The archeology of an African Desert
University of Namibia Press, February 2021
This is a story of human survival over the last one million years in the Namib Desert ― one of the most hostile environments on Earth.
The resilience and ingenuity of desert communities provides a vivid picture of our species’ response to climate change, and ancient strategies to counter ever-present risk. Dusty fragments of stone, pottery and bone tell a history of perpetual transition, of shifting and temporary states of balance. NAMIB digs beneath the usual evidence of archaeology to uncover a world of arcane rituals, of travelling rain-makers, of intricate social networks which maintained vital systems of negotiated access to scarce resources.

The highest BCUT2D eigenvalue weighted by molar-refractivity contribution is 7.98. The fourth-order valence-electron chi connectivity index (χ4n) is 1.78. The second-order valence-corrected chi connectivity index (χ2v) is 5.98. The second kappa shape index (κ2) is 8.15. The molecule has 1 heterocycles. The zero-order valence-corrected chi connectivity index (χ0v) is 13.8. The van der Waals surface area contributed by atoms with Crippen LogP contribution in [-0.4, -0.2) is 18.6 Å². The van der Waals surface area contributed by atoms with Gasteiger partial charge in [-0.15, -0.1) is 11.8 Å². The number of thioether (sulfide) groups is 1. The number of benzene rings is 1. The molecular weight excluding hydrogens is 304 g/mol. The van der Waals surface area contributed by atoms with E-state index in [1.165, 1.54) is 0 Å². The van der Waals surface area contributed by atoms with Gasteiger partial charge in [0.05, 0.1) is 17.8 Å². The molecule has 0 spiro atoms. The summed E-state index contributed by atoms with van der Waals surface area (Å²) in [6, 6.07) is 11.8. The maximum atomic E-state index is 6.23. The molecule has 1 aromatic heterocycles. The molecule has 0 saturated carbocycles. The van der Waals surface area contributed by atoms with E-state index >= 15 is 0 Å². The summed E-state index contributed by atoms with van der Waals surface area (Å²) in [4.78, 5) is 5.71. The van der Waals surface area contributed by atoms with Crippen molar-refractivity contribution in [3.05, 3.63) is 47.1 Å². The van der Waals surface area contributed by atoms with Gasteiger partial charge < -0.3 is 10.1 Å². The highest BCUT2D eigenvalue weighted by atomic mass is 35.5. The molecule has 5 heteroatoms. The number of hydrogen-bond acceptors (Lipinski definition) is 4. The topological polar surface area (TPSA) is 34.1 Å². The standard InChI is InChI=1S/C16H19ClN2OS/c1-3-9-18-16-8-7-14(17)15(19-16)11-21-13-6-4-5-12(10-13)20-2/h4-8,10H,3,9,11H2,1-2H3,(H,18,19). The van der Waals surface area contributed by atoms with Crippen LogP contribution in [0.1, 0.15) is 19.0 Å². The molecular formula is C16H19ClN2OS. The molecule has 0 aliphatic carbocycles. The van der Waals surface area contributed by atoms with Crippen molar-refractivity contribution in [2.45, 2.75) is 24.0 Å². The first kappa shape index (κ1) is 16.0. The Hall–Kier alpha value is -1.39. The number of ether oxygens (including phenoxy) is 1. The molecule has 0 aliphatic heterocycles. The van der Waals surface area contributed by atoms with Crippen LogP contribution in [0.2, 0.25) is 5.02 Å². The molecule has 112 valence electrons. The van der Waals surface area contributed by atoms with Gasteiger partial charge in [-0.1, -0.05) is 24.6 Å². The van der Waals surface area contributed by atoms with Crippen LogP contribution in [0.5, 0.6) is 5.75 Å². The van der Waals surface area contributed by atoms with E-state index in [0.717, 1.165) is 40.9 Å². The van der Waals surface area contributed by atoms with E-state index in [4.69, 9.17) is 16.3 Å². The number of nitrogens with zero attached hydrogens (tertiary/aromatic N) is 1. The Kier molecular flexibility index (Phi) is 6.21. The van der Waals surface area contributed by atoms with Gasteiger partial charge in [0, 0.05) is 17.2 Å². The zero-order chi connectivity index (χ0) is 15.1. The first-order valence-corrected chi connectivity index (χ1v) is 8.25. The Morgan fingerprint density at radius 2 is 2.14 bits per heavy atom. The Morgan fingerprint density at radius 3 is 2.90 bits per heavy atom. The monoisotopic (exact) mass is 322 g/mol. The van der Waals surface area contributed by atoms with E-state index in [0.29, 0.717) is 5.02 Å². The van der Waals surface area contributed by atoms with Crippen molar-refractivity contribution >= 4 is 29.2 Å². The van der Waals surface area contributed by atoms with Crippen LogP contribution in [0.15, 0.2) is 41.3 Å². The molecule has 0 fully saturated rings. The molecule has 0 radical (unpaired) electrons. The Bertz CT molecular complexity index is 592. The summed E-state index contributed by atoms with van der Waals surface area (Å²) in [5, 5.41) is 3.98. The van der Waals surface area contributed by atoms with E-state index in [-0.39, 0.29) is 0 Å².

This is more than a work of scientific research; it is a love-song to the desert and its people.
John Kinahan is an independent Namibian scholar and has worked in the Namib Desert for more than 40 years. His research on the archaeology of this unique region, including collaborative projects with several academic institutions, has been widely published in southern Africa and internationally. He is Adjunct Professor of Archaeology at Arizona State University and a long-standing Honorary Research Fellow at the School of Geography, Archaeology and Environmental Studies, University of the Witwatersrand, Johannesburg.